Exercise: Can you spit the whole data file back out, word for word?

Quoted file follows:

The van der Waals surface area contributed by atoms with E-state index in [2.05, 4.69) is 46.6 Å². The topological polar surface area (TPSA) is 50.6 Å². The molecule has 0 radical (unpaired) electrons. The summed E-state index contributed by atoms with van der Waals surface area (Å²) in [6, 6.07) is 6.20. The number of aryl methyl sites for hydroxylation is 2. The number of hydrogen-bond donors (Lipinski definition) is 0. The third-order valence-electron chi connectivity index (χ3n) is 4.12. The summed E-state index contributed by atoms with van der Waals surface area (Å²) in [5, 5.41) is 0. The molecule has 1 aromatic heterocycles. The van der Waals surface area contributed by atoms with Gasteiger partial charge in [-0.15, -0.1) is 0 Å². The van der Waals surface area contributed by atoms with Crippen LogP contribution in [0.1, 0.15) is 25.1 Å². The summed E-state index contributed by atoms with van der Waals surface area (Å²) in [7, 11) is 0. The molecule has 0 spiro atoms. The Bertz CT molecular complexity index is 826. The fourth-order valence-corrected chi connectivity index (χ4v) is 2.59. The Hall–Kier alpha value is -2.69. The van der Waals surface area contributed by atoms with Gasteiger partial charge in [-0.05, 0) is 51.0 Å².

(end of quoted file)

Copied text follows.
The van der Waals surface area contributed by atoms with E-state index in [2.05, 4.69) is 46.6 Å². The topological polar surface area (TPSA) is 50.6 Å². The molecule has 0 radical (unpaired) electrons. The summed E-state index contributed by atoms with van der Waals surface area (Å²) in [6, 6.07) is 6.20. The number of aryl methyl sites for hydroxylation is 2. The number of hydrogen-bond donors (Lipinski definition) is 0. The third-order valence-electron chi connectivity index (χ3n) is 4.12. The summed E-state index contributed by atoms with van der Waals surface area (Å²) in [5, 5.41) is 0. The molecule has 1 aromatic heterocycles. The van der Waals surface area contributed by atoms with Gasteiger partial charge in [-0.15, -0.1) is 0 Å². The van der Waals surface area contributed by atoms with Crippen LogP contribution in [0.1, 0.15) is 25.1 Å². The summed E-state index contributed by atoms with van der Waals surface area (Å²) in [7, 11) is 0. The molecule has 0 spiro atoms. The Bertz CT molecular complexity index is 826. The fourth-order valence-corrected chi connectivity index (χ4v) is 2.59. The Hall–Kier alpha value is -2.69. The van der Waals surface area contributed by atoms with Gasteiger partial charge in [-0.05, 0) is 51.0 Å².